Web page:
In a recent conversation with some youngsters, someone said she had never heard of The Beatles. It was unclear whether she was winding up her listeners or not, but she remained steadfast with her assertion.

At first, I thought it was a generational issue. Perhaps we have reached a point in time where the music and appearance of such a major act was no longer potent or relevant to young people. The other youngsters in the room were all aware of Ringo (in particular!) and could name several Beatles songs.

I tried explaining to the person who made the statement that The Beatles are probably as prominent in British culture as Shakespeare and Charles Dickens. She said she was aware of the Bard and Dickens, but not The Beatles. She had even heard of Elvis.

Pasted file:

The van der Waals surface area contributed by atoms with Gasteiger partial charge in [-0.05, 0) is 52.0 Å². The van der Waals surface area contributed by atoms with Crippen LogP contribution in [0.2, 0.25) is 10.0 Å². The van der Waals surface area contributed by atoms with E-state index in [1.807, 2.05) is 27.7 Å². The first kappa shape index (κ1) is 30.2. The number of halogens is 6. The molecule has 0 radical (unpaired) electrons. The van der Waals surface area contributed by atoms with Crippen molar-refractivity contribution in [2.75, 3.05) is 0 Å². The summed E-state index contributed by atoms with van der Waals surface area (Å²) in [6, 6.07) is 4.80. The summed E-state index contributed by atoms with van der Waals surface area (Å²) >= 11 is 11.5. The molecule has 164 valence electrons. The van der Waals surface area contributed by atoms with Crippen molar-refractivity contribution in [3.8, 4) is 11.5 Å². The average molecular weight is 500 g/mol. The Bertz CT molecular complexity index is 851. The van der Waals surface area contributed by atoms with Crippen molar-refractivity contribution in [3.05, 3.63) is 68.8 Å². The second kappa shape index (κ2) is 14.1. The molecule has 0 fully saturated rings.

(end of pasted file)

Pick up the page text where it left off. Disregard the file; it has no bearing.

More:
This conversation made me think about the ebbing and flowing of cultural products. Is there any way of knowing that a set of symbols is going to have a lasting impact on the world? Sometimes when I’m shopping, I hear popular music from the 1980s and some recordings stand out for their timelessness, whereas others are hopelessly dated and should be appreciated with knowledge of context.

When artists talk about creating work that is “built to last”, perhaps it is worth remembering that such work might not have its most powerful impact in the time it emerges.